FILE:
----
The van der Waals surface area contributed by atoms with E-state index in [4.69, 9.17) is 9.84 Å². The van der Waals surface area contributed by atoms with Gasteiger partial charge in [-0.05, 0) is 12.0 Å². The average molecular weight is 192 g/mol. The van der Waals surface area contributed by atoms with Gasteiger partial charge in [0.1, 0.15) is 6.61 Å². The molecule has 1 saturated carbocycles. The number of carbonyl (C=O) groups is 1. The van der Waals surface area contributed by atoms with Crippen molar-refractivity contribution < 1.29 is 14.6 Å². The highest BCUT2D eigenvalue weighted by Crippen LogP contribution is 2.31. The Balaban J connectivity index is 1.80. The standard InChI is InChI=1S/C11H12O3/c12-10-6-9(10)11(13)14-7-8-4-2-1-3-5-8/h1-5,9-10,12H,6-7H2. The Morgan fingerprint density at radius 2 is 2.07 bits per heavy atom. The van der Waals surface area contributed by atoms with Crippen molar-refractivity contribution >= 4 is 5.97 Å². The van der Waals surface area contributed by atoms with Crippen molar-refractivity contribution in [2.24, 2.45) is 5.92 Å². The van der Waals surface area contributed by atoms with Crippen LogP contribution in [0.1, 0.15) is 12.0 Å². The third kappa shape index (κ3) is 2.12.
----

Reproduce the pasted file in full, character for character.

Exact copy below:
The van der Waals surface area contributed by atoms with E-state index in [4.69, 9.17) is 9.84 Å². The van der Waals surface area contributed by atoms with Gasteiger partial charge in [-0.05, 0) is 12.0 Å². The average molecular weight is 192 g/mol. The van der Waals surface area contributed by atoms with Gasteiger partial charge in [0.1, 0.15) is 6.61 Å². The molecule has 1 saturated carbocycles. The number of carbonyl (C=O) groups is 1. The van der Waals surface area contributed by atoms with Crippen molar-refractivity contribution < 1.29 is 14.6 Å². The highest BCUT2D eigenvalue weighted by Crippen LogP contribution is 2.31. The Balaban J connectivity index is 1.80. The standard InChI is InChI=1S/C11H12O3/c12-10-6-9(10)11(13)14-7-8-4-2-1-3-5-8/h1-5,9-10,12H,6-7H2. The Morgan fingerprint density at radius 2 is 2.07 bits per heavy atom. The van der Waals surface area contributed by atoms with Crippen molar-refractivity contribution >= 4 is 5.97 Å². The van der Waals surface area contributed by atoms with Crippen molar-refractivity contribution in [2.24, 2.45) is 5.92 Å². The van der Waals surface area contributed by atoms with Crippen LogP contribution in [0.1, 0.15) is 12.0 Å². The third kappa shape index (κ3) is 2.12.